In the meantime art has been in my thoughts lately. I went to Toronto for a weekend and visited the Art Gallery of Ontario. I hadn't realized that the biggest Henry Moore collection in the world is there.
'The Archer' by Henry Moore
City Hall, Toronto
I went to see Henry Moore's studio's in England in 2008 and was completely taken by his work. Despite having a keychain from there that I look at every day, I hadn't thought about his work in years. Walking through his works in the Art Gallery of Ontario, and even moreso discovering his work about the city, I once again was astonished by his use of form and space that had originally grabbed my attention years ago.
When I returned to Ottawa I listened to this Henry Moore documentary at work.
If you can possibly find an hour of your life to listen to some of the most sincere explanations an artist can give to their own work, watch this video.
He led me to many thoughts about art. Some time ago I had given up drawing with the idea that a drawing is not generally an exhibitable piece of work and therefore has no value and is a waste of time. In this documentary Henry Moore describes drawing:
"I think drawing, even for people who cannot draw, even for people not trying to produce a good drawing, it makes you look more intensely at whatever you are trying to draw... Just looking alone has no grit in it. Has no sort of mental struggle or difficulty. That only happens while you are drawing."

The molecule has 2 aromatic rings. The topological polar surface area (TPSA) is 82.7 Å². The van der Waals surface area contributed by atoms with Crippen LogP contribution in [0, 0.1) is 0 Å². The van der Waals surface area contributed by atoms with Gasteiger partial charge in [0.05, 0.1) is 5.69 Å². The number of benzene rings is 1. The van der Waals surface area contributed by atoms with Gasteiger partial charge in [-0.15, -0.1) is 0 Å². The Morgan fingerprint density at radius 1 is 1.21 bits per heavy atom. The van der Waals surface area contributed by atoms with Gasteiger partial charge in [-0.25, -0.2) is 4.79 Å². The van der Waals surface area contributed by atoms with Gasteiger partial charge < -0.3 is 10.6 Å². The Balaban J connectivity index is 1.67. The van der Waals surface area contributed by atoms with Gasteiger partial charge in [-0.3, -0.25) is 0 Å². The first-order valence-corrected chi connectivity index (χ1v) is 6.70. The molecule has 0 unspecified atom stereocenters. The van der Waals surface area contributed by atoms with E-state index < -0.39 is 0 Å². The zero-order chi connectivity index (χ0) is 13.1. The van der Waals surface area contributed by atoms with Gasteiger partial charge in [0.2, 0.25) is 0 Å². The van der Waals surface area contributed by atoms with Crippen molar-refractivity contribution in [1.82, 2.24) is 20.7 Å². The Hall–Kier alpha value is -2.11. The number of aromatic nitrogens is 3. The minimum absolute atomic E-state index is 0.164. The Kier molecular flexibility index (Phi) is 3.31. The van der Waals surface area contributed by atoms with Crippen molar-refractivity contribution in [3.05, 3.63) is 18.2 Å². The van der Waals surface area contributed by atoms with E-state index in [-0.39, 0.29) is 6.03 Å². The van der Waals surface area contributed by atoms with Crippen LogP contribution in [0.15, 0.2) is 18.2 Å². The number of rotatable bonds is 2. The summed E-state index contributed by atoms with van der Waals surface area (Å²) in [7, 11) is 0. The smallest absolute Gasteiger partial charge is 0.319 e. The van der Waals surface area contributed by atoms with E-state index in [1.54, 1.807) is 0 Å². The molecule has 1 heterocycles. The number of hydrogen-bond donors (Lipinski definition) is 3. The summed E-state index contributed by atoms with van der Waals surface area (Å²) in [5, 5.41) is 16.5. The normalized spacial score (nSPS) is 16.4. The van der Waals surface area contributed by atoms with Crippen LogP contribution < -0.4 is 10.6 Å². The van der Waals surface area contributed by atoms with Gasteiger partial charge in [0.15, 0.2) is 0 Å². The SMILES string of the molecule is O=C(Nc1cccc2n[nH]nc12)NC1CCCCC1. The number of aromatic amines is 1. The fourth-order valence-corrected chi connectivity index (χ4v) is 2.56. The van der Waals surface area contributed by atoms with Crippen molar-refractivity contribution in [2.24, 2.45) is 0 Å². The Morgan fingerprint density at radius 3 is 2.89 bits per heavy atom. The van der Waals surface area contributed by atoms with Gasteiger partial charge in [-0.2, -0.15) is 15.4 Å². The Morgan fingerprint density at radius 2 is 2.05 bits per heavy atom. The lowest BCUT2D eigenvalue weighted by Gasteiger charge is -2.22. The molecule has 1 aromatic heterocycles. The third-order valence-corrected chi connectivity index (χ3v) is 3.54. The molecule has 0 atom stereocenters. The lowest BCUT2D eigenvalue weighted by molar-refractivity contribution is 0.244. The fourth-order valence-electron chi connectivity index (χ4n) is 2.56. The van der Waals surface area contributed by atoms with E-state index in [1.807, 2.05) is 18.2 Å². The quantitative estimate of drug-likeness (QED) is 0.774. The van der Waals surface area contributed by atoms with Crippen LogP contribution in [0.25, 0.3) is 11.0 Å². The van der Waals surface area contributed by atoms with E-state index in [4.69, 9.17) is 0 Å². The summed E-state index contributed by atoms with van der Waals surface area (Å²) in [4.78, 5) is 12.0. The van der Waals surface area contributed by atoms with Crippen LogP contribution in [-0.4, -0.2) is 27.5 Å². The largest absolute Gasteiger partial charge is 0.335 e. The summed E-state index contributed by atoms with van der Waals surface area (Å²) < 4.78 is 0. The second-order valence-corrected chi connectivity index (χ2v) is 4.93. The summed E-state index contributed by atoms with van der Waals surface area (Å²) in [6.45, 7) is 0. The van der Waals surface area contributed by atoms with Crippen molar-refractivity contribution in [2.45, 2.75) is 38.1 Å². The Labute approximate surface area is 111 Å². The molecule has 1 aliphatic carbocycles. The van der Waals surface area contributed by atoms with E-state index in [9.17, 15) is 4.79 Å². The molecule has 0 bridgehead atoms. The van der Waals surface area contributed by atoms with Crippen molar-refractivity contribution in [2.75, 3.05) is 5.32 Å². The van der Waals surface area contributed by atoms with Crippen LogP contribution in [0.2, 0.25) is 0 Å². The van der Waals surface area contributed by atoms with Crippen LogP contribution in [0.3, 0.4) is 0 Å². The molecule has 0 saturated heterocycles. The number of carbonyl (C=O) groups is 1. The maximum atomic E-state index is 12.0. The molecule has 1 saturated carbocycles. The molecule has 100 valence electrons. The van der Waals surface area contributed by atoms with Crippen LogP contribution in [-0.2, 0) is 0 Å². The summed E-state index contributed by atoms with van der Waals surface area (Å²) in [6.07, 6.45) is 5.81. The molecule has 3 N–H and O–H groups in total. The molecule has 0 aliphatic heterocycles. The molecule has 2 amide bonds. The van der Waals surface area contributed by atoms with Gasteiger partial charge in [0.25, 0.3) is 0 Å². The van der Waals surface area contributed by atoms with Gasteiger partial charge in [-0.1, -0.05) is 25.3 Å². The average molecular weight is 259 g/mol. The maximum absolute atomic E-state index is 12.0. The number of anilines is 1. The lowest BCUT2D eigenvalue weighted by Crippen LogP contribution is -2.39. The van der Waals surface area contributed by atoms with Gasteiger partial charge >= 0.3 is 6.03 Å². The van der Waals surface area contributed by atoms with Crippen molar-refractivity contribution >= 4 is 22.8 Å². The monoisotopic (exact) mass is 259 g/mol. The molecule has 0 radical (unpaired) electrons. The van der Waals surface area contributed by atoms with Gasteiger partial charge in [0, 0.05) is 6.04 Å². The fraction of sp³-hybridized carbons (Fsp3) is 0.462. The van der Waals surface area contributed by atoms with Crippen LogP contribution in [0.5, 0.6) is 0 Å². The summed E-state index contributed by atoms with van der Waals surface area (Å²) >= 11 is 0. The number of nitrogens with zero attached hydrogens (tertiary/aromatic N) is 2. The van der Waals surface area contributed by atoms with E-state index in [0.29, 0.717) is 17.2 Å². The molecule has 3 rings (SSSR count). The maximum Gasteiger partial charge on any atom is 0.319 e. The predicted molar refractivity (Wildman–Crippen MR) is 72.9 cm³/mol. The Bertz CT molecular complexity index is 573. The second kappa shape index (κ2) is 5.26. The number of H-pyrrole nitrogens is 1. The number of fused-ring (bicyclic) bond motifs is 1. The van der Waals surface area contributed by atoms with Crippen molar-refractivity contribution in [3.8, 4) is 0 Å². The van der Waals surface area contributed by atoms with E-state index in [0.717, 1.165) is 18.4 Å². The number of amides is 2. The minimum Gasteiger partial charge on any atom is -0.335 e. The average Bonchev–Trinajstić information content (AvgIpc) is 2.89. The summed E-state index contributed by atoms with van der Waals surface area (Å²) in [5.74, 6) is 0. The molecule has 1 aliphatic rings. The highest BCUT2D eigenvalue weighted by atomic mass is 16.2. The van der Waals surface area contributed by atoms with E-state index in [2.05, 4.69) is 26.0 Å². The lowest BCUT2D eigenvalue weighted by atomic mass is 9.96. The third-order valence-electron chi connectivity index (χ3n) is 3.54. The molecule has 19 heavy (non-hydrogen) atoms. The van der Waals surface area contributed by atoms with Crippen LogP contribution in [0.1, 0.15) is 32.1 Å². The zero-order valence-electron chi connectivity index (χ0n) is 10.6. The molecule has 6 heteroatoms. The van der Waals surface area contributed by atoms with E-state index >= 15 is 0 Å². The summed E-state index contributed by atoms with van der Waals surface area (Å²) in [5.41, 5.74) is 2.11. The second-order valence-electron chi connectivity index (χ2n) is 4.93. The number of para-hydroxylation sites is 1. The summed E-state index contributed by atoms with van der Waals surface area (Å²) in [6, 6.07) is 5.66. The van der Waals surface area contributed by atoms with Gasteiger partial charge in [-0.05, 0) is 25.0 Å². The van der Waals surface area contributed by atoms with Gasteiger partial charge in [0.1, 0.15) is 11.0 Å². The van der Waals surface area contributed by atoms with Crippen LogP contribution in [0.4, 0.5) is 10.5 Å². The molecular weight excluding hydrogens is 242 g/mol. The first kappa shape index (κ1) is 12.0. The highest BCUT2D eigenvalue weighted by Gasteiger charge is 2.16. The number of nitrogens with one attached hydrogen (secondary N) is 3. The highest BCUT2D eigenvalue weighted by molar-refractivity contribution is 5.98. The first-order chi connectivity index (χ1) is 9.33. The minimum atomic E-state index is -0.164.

After this I went out and bought a sketchbook and paint markers. I have been drawing feverishly, looking at things more closely. And that is beginning to evolve to notes and ideas and sketches of potential paintings and objects that repeat themselves in my life.
I have since been listening to more artist documentaries at work. In all of them I am finding inspiration, albeit some more than others. But at home I find time to sketch or at least lay down some words most nights. And with that the ideas in my head are constantly rolling. I am thinking about presence and absence and negative space and the apollonian and dionysian and form and things that I once used to roll over and over in my head but have since dissipated from my busy life.
You never know what little thing will spark that love of art in you all over again. I've lost it and found it again so many times. I hope I never lose that spark, and there will always be Henry Moore's in my life to bring it back.